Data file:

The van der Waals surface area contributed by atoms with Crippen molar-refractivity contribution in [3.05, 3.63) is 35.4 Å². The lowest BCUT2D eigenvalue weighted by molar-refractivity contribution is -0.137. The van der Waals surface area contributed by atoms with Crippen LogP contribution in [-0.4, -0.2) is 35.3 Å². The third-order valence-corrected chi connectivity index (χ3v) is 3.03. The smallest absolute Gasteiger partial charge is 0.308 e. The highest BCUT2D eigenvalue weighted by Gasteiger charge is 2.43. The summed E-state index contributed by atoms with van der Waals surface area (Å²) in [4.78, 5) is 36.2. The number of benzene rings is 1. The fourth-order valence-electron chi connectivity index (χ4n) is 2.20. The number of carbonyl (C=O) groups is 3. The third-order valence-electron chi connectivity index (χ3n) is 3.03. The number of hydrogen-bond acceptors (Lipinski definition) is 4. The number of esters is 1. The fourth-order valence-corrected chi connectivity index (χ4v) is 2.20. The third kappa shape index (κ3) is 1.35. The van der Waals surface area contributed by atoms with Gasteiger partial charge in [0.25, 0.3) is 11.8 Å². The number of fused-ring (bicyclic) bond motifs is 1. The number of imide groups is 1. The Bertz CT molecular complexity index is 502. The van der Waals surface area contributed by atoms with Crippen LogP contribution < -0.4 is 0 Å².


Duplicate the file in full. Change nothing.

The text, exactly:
The van der Waals surface area contributed by atoms with Crippen molar-refractivity contribution in [3.05, 3.63) is 35.4 Å². The lowest BCUT2D eigenvalue weighted by molar-refractivity contribution is -0.137. The van der Waals surface area contributed by atoms with Crippen LogP contribution in [-0.4, -0.2) is 35.3 Å². The third-order valence-corrected chi connectivity index (χ3v) is 3.03. The smallest absolute Gasteiger partial charge is 0.308 e. The highest BCUT2D eigenvalue weighted by Gasteiger charge is 2.43. The summed E-state index contributed by atoms with van der Waals surface area (Å²) in [4.78, 5) is 36.2. The number of benzene rings is 1. The fourth-order valence-electron chi connectivity index (χ4n) is 2.20. The number of carbonyl (C=O) groups is 3. The third-order valence-electron chi connectivity index (χ3n) is 3.03. The number of hydrogen-bond acceptors (Lipinski definition) is 4. The number of esters is 1. The fourth-order valence-corrected chi connectivity index (χ4v) is 2.20. The third kappa shape index (κ3) is 1.35. The van der Waals surface area contributed by atoms with Gasteiger partial charge in [0.25, 0.3) is 11.8 Å². The number of fused-ring (bicyclic) bond motifs is 1. The number of imide groups is 1. The Bertz CT molecular complexity index is 502. The van der Waals surface area contributed by atoms with Crippen LogP contribution < -0.4 is 0 Å².